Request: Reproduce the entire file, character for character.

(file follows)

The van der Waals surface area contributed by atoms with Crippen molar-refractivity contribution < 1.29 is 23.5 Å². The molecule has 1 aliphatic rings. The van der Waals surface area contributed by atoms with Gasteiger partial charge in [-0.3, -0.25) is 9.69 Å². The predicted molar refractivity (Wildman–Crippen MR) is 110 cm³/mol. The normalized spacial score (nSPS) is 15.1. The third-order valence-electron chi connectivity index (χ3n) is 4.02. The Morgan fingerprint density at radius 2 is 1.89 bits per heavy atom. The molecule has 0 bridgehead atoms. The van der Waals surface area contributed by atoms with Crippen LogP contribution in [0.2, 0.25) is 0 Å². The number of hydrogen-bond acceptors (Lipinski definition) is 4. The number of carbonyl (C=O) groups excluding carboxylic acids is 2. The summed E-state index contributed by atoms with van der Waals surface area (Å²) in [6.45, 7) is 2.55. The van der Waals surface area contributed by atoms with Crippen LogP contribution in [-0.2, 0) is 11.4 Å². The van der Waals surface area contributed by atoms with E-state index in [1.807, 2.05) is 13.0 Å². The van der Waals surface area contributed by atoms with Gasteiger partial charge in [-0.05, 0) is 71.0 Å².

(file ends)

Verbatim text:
The van der Waals surface area contributed by atoms with Crippen molar-refractivity contribution < 1.29 is 23.5 Å². The molecule has 1 aliphatic rings. The van der Waals surface area contributed by atoms with Gasteiger partial charge in [-0.3, -0.25) is 9.69 Å². The predicted molar refractivity (Wildman–Crippen MR) is 110 cm³/mol. The normalized spacial score (nSPS) is 15.1. The third-order valence-electron chi connectivity index (χ3n) is 4.02. The Morgan fingerprint density at radius 2 is 1.89 bits per heavy atom. The molecule has 0 bridgehead atoms. The van der Waals surface area contributed by atoms with Crippen LogP contribution in [0.2, 0.25) is 0 Å². The number of hydrogen-bond acceptors (Lipinski definition) is 4. The number of carbonyl (C=O) groups excluding carboxylic acids is 2. The summed E-state index contributed by atoms with van der Waals surface area (Å²) in [6.45, 7) is 2.55. The van der Waals surface area contributed by atoms with Crippen LogP contribution in [-0.2, 0) is 11.4 Å². The van der Waals surface area contributed by atoms with E-state index in [1.807, 2.05) is 13.0 Å². The van der Waals surface area contributed by atoms with Gasteiger partial charge in [-0.05, 0) is 71.0 Å².